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Isaiah 53:6 1
6 We all, like sheep, have gone astray, each of us has turned to his own way; and the LORD has laid on him the iniquity of us all.

clip_image065Background

Isaiah lived during the late eighth and early seventh centuries BC, which was a difficult period in the history of Jerusalem. He was part of the upper class but urged care of the downtrodden. At the end, he was loyal to King Hezekiah, but disagreed with the King’s attempts to forge alliances with Egypt and Babylon in response to the Assyrian threat.

Isaiah prophesied during the reigns of four kings — Uzziah (Azariah), Jotham, Ahaz, and Hezekiah. Legend has it that he was martyred during the reign of Manasseh, who came to the throne in 687 BC. That he is described as having ready access to the kings would suggest an aristocratic origin.

Biblical Truths

Man tends to think of himself better than he is. The scriptures give clear record of our actual lives, “All of us like sheep have gone astray; each of us has turned to his own way.” Mankind as a whole is rebellious and does not want to give ear to their Creator’s words. We have sought out our own ways. Sin is defined in many ways but one is marked by iniquity (insisting on doing it our way rather than God’s). Simply put, we are perverse.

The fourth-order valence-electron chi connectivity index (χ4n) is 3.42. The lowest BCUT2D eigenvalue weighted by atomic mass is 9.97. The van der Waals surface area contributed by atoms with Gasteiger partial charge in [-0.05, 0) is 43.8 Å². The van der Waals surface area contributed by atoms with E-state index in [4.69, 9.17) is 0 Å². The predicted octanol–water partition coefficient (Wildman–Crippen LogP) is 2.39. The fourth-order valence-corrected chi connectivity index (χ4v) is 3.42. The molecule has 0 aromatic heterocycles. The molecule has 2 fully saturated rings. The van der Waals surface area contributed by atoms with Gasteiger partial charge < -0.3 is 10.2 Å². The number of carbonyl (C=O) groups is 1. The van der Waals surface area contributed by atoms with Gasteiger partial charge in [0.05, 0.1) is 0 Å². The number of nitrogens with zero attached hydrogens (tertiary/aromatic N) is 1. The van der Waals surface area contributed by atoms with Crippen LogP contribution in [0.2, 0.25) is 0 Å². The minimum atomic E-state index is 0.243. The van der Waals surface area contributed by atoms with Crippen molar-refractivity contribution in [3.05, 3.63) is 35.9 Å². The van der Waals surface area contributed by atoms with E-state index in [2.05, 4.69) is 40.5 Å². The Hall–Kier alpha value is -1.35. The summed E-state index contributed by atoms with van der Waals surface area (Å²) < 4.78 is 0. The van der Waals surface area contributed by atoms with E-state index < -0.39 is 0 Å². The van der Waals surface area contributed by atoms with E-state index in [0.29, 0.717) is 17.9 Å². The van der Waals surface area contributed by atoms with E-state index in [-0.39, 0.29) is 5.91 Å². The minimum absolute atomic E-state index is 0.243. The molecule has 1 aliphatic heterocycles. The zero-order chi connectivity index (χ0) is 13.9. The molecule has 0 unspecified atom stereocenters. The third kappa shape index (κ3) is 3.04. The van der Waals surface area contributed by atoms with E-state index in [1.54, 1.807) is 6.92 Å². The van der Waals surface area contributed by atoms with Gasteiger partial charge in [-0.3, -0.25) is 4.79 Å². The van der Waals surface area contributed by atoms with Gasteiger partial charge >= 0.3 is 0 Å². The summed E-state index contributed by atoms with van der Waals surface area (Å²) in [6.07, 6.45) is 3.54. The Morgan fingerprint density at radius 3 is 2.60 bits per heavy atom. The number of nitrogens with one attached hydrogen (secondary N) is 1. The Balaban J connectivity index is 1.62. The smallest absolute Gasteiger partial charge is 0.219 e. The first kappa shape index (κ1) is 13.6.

Unless we can confess our sin and seek healing, no healing is provided. This is the importance of this verse. It highlights our need for Christ’s work. We can say it is the reason for His suffering. If we did not sin, then there would not be any need for this suffering. But truly, the source of our grief, pain and sin is all from our own sin nature.

But note what the Lord did do. “The LORD has caused the iniquity of us all to fall on Him.” This is most remarkable. It seems unjust to have another rot for our sins. The difference in this case is that Jesus took on this sin voluntarily. We will see that stressed later by His silence during the inquiry. It seems unreasonable that one could suffer in our place but that is the fact of judgment. It seems highly unlikely that Christ so righteous would suffer so much for wicked people like us, but that is the love of God testified throughout the world.